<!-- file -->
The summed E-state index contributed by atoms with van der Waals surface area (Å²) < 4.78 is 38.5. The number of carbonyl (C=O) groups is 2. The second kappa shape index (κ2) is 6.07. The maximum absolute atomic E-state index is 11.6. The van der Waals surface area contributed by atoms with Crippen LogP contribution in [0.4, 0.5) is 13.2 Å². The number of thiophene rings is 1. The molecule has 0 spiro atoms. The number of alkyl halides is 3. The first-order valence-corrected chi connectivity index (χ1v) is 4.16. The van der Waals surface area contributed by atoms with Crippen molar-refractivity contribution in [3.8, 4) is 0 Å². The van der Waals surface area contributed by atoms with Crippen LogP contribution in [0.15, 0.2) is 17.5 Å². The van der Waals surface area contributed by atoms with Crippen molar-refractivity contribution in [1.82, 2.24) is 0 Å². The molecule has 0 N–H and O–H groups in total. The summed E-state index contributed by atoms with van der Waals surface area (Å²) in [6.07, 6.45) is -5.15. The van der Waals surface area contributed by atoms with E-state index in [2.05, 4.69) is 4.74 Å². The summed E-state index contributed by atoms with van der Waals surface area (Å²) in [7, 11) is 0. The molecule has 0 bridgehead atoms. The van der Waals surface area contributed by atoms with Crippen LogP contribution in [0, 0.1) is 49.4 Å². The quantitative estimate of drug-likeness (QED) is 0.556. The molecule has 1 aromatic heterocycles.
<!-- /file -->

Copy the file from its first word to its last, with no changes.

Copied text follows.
The summed E-state index contributed by atoms with van der Waals surface area (Å²) < 4.78 is 38.5. The number of carbonyl (C=O) groups is 2. The second kappa shape index (κ2) is 6.07. The maximum absolute atomic E-state index is 11.6. The van der Waals surface area contributed by atoms with Crippen LogP contribution in [0.4, 0.5) is 13.2 Å². The number of thiophene rings is 1. The molecule has 0 spiro atoms. The number of alkyl halides is 3. The first-order valence-corrected chi connectivity index (χ1v) is 4.16. The van der Waals surface area contributed by atoms with Crippen molar-refractivity contribution in [3.8, 4) is 0 Å². The van der Waals surface area contributed by atoms with Crippen LogP contribution in [0.15, 0.2) is 17.5 Å². The van der Waals surface area contributed by atoms with Crippen molar-refractivity contribution in [1.82, 2.24) is 0 Å². The molecule has 0 N–H and O–H groups in total. The summed E-state index contributed by atoms with van der Waals surface area (Å²) in [6.07, 6.45) is -5.15. The van der Waals surface area contributed by atoms with E-state index in [2.05, 4.69) is 4.74 Å². The summed E-state index contributed by atoms with van der Waals surface area (Å²) in [7, 11) is 0. The molecule has 0 bridgehead atoms. The van der Waals surface area contributed by atoms with Crippen LogP contribution in [0, 0.1) is 49.4 Å². The quantitative estimate of drug-likeness (QED) is 0.556. The molecule has 1 aromatic heterocycles.